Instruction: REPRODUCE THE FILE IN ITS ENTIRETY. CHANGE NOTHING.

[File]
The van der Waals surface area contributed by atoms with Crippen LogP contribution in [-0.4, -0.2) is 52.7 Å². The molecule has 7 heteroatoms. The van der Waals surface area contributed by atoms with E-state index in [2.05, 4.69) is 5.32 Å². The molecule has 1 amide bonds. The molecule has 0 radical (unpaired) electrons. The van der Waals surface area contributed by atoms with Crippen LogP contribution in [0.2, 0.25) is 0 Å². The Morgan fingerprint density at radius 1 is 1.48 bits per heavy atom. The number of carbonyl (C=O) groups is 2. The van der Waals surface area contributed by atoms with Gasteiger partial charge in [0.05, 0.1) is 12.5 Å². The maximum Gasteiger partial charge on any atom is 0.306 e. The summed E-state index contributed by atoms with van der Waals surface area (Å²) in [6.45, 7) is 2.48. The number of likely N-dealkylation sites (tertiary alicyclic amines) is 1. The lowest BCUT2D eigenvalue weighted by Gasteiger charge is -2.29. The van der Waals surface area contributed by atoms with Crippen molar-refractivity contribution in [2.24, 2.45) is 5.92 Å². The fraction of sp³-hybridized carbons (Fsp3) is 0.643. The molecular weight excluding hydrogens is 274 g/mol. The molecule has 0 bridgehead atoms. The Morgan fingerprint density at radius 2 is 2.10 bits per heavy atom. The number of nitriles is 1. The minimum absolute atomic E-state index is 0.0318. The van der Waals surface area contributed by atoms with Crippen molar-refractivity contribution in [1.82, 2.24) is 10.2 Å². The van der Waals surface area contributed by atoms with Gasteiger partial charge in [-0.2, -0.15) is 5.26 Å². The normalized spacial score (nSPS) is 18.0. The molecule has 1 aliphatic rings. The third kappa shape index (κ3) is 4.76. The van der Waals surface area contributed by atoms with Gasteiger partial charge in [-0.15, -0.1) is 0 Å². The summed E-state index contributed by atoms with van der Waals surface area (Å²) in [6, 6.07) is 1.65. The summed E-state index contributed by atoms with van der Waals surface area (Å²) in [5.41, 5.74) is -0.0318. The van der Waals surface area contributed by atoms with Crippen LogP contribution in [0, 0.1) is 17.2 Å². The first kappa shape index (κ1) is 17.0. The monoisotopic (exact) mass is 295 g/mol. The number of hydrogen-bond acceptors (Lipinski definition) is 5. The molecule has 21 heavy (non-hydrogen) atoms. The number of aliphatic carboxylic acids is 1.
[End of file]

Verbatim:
The van der Waals surface area contributed by atoms with Crippen LogP contribution in [-0.4, -0.2) is 52.7 Å². The molecule has 7 heteroatoms. The van der Waals surface area contributed by atoms with E-state index in [2.05, 4.69) is 5.32 Å². The molecule has 1 amide bonds. The molecule has 0 radical (unpaired) electrons. The van der Waals surface area contributed by atoms with Crippen LogP contribution in [0.2, 0.25) is 0 Å². The Morgan fingerprint density at radius 1 is 1.48 bits per heavy atom. The number of carbonyl (C=O) groups is 2. The van der Waals surface area contributed by atoms with Gasteiger partial charge in [0.05, 0.1) is 12.5 Å². The maximum Gasteiger partial charge on any atom is 0.306 e. The summed E-state index contributed by atoms with van der Waals surface area (Å²) in [6.45, 7) is 2.48. The number of likely N-dealkylation sites (tertiary alicyclic amines) is 1. The lowest BCUT2D eigenvalue weighted by Gasteiger charge is -2.29. The van der Waals surface area contributed by atoms with Crippen molar-refractivity contribution in [2.24, 2.45) is 5.92 Å². The fraction of sp³-hybridized carbons (Fsp3) is 0.643. The molecular weight excluding hydrogens is 274 g/mol. The molecule has 0 bridgehead atoms. The Morgan fingerprint density at radius 2 is 2.10 bits per heavy atom. The number of nitriles is 1. The minimum absolute atomic E-state index is 0.0318. The van der Waals surface area contributed by atoms with Crippen molar-refractivity contribution in [1.82, 2.24) is 10.2 Å². The van der Waals surface area contributed by atoms with Gasteiger partial charge in [-0.2, -0.15) is 5.26 Å². The normalized spacial score (nSPS) is 18.0. The molecule has 1 aliphatic rings. The third kappa shape index (κ3) is 4.76. The van der Waals surface area contributed by atoms with Gasteiger partial charge in [-0.15, -0.1) is 0 Å². The summed E-state index contributed by atoms with van der Waals surface area (Å²) in [6, 6.07) is 1.65. The summed E-state index contributed by atoms with van der Waals surface area (Å²) in [5.41, 5.74) is -0.0318. The van der Waals surface area contributed by atoms with Crippen LogP contribution in [0, 0.1) is 17.2 Å². The first kappa shape index (κ1) is 17.0. The monoisotopic (exact) mass is 295 g/mol. The number of hydrogen-bond acceptors (Lipinski definition) is 5. The molecule has 21 heavy (non-hydrogen) atoms. The number of aliphatic carboxylic acids is 1.